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The clostridia cause a spectrum of diseases in humans and animals ranging from life-threatening tetanus and botulism, uterine infections, histotoxic infections and enteric diseases, including antibiotic-associated diarrhea, and food poisoning. The symptoms of all these diseases are the result of potent protein toxins produced by these organisms. These toxins are diverse, ranging from a multitude of pore-forming toxins to phospholipases, metalloproteases, ADP-ribosyltransferases and large glycosyltransferases. The location of the toxin genes is the unifying theme of this review because with one or two exceptions they are all located on plasmids or on bacteriophage that replicate using a plasmid-like intermediate. Some of these plasmids are distantly related whilst others share little or no similarity. Many of these toxin plasmids have been shown to be conjugative. The mobile nature of these toxin genes gives a ready explanation of how clostridial toxin genes have been so widely disseminated both within the clostridial genera as well as in the wider bacterial community.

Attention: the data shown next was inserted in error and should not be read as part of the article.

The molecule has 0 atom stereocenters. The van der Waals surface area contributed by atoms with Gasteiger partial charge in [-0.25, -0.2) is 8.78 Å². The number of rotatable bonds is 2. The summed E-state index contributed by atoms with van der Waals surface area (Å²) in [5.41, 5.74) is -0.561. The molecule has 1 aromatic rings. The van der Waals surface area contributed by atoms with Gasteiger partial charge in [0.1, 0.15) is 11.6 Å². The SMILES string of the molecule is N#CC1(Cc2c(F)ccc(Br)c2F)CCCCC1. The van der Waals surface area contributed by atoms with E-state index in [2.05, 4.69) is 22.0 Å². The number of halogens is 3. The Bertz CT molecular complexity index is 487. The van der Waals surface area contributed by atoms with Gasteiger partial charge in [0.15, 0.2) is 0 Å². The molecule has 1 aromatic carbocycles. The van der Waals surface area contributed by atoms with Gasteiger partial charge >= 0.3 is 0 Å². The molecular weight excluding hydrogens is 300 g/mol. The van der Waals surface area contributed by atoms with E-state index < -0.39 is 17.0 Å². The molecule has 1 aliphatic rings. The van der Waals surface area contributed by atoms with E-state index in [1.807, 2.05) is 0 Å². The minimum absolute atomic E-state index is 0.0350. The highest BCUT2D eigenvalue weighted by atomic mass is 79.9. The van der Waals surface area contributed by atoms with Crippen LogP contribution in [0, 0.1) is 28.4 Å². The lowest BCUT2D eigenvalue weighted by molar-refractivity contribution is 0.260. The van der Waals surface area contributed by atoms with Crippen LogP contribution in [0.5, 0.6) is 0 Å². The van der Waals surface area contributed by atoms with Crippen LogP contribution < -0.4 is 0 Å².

|Number of pages||28|
|Publication status||Published - 17 May 2019|
1/01/18 → 31/12/21
1/01/18 → 31/12/20